Staying Healthy while Staying Active in the Winter
Courtney Dynes, DPT
For many, the winter months are a time to relax and enjoy the holidays with family and friends. It is a time to hibernate under the covers and eat some comfort foods. But for endurance and outdoor summer/spring athletes, the winter can be utilized as a time to recover, recharge and train in a more unstructured way in order to be ready to start strong next competitive season. By focusing on strength, flexibility and cross-training, off-season training can really pay off come race season. Here are some fun activities to consider in order to maintain fitness during the winter!
Cross-country skiing: Cross-country skiing is a great outdoor activity that can challenge cardiovascular and muscular endurance while strengthening your core, hips and arms. It is also a low-impact activity, which will help reduce stress onto joints. If you need to take some time off of the pounding and stress to the knees, ankles and hips, this is a great alternative to keep aerobic capacity high and have fun! The lateral muscle strength that it demands from the hips and gluteals also gives new challenge to triathletes and runners who are used to just moving forward in that plane of motion!
Downhill skiing or Snowboarding: Breathe in the fresh air at the top of the mountain or local Midwestern hill and take a moment to reflect and refresh. These sports offer a great opportunity to strengthening the legs and core while cutting through the snow. In order to maximize your performance and remain safe, consider preparing for these sports by performing strengthening, flexibility and balance exercises. The most important prep includes isometric quad and gluteal exercises such as squat holds and Olympic lifts, lateral stability in the hips with Airex pad and Bosu balancing, as well as side stepping with band exercise to engage the glutes and hips.
Hiking: Hiking is another fun outdoor activity that can help maintain fitness. Vigorous hikes can help increase your heart rate to challenge cardiovascular fitness. For more of a challenge, try carrying a backpack! It is also great training for hill running, without all of the joint stress. Excessive work on the hamstrings transfers to more efficient running as well as increased hamstring activation. Just make sure you stretch and roll those hammies after to avoid overuse in your new activity!
Weight training: As hours on the bike, trails and pool increase during training season, it is typical for time spent strengthening to decrease. The off-season is a perfect time to hit the weights at the gym. If you are sore, recovery time can be taken since performance is not an issue. Weight training - whether with dumbbells, kettlebells, bands, cables, or one’s own body weight - can improve the ability to recruit more muscle fibers for any activity to improve power and muscular endurance. It is a good time to rebalance the quad/hamstring ratio, work on the gluteals if your Achilles is a consistent issue, and stabilize the spine.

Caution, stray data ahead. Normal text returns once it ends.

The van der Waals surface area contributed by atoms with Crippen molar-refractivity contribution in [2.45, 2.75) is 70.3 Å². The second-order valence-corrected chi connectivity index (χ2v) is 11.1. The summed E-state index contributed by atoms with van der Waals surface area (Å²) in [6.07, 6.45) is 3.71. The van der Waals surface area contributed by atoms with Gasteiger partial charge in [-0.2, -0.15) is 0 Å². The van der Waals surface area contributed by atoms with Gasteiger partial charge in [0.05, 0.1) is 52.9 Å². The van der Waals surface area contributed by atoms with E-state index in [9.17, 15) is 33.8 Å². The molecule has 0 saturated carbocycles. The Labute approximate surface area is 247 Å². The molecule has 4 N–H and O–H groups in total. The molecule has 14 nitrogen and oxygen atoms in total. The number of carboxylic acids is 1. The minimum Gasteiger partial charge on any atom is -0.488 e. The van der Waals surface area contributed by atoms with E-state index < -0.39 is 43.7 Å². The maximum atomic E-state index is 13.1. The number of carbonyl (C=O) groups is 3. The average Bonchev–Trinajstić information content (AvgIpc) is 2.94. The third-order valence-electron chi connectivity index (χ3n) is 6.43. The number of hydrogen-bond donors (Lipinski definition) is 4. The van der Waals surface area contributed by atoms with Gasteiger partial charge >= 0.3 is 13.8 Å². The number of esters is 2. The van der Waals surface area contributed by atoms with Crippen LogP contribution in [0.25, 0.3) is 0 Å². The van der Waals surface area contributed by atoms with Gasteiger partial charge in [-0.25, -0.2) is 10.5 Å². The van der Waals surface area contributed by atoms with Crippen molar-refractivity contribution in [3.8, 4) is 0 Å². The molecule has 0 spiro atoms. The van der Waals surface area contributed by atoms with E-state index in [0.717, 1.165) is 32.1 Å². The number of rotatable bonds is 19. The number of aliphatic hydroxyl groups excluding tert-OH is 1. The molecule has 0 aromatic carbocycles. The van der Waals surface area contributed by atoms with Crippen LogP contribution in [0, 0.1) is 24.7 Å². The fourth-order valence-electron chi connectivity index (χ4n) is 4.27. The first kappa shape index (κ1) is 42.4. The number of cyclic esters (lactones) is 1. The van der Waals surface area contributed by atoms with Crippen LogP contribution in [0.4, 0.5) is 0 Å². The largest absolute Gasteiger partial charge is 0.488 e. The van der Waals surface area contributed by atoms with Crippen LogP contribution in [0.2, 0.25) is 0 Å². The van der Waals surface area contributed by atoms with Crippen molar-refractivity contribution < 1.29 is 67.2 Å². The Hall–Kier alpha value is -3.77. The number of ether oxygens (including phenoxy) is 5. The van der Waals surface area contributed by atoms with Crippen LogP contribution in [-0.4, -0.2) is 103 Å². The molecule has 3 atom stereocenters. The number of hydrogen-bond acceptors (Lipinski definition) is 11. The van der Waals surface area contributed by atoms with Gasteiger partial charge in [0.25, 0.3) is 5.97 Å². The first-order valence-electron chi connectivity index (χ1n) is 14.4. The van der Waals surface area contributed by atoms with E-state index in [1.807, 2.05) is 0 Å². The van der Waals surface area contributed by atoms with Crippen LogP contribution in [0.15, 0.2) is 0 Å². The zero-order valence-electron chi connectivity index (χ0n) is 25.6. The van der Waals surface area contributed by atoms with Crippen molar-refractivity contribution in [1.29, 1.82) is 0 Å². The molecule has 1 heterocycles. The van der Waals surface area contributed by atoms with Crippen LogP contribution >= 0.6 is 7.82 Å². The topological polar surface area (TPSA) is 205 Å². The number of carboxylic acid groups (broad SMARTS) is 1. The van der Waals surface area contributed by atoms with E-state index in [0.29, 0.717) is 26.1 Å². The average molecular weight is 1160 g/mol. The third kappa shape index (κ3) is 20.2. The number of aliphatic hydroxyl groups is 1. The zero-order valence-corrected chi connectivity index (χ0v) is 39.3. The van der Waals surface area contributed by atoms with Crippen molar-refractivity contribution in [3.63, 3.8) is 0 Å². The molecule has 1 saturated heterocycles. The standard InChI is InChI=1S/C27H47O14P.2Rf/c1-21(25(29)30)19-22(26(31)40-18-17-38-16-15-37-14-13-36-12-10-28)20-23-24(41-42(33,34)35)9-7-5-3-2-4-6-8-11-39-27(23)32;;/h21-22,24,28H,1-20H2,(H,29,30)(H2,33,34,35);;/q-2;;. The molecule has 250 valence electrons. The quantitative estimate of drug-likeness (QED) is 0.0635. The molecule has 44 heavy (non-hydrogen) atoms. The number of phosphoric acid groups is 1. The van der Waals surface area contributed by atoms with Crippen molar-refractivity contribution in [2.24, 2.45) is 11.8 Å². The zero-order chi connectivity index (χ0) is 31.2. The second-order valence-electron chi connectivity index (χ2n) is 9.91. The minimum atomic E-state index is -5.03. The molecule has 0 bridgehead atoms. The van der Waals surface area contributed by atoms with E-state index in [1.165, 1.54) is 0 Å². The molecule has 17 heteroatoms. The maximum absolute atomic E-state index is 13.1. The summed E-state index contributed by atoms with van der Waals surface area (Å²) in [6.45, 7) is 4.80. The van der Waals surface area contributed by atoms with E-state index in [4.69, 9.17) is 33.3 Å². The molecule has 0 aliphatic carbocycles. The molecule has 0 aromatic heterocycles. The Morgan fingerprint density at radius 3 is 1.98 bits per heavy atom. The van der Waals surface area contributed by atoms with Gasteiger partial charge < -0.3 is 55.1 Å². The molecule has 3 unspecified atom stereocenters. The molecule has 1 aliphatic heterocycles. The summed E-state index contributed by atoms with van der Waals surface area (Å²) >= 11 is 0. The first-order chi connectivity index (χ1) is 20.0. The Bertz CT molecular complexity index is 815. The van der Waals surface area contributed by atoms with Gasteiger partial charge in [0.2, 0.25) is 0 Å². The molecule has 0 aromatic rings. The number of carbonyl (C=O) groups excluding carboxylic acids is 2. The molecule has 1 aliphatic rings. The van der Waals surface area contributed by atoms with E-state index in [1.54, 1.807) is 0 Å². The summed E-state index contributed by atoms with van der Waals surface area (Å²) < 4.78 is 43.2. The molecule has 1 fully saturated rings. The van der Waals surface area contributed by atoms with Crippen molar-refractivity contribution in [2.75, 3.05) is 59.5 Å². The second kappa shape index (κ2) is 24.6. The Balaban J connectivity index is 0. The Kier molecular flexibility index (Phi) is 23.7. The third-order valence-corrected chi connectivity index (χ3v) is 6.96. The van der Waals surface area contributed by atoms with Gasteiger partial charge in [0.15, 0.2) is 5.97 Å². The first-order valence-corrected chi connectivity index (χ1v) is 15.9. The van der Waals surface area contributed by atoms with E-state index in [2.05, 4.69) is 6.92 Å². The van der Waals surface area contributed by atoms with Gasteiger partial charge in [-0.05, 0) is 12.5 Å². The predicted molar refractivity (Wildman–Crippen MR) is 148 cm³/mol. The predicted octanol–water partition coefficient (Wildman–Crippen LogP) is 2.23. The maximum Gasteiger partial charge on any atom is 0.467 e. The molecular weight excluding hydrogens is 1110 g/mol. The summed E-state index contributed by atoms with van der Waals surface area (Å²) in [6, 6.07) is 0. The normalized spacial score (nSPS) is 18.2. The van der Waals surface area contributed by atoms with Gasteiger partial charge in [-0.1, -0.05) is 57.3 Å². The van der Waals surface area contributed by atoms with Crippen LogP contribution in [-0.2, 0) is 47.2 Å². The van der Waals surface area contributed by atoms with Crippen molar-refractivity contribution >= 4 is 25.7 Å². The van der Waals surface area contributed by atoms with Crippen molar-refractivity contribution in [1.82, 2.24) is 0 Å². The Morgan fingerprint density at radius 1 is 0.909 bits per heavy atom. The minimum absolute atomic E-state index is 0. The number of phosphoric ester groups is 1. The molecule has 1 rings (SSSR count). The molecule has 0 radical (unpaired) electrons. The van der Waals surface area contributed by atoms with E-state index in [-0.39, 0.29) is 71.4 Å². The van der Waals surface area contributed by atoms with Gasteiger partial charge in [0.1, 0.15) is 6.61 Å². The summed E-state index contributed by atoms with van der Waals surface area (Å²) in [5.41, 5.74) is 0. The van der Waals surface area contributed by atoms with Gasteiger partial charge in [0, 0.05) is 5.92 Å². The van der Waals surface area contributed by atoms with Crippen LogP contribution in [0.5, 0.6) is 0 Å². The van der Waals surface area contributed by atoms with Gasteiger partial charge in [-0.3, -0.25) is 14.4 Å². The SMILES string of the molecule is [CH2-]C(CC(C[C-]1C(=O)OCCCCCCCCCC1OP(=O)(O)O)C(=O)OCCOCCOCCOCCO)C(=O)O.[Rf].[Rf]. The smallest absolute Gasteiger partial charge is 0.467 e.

Indoor Sports: During the winter, it is a good time to get involved in indoor sports such as rock climbing, hockey, tennis, racquetball, soccer, and basketball. Not only will these sports allow you to challenge multiple components related to coordination, strength, endurance and skill, they are also social events which helps beat the “winter time blues!”
Paddle Tennis. Consider trying to play a different sport all together! Paddle tennis is a mix of tennis and racquetball, in an outdoor, heated floor, caged-in contained court. Intricate lateral movements, agility and core activation play a huge part in success. With most endurance sports such as running, swimming, and cycling, lateral strength is not demanded on a regular training basis, but definitely needed for speed, foot placement, and trail adjustments while racing and training. The largest benefit of paddle is lateral biomechanics introduction to hips, stomach, gluteals and core, balance improvement, and overall fun!
Yoga or Pilates: Participation in yoga or Pilates classes has many benefits. In addition to promoting relaxation, these activities can help improve strength, balance and flexibility which is important for injury prevention and enhancing performance. In season, there is often not enough time to add this to your routine, as everyone is miles and heart-rate-elevation focused. Well, now is the time!
Rolling. Get down on the ground with your TP roller, wood wheel, foam roller, lacrosse ball and so many more options. Make it a challenge to roll your entire body 2-3x week, making a chart, and notice the discomfort decreasing dramatically as the days and weeks go by. Thirty days is a goal for this challenge, as it will also help with your Yoga and stretching routine. As well, notice posture improvements and use rolling as recovery from some of the heavier strength training that you will be doing. Always remember to apologize in advance to your body and it will treat you well!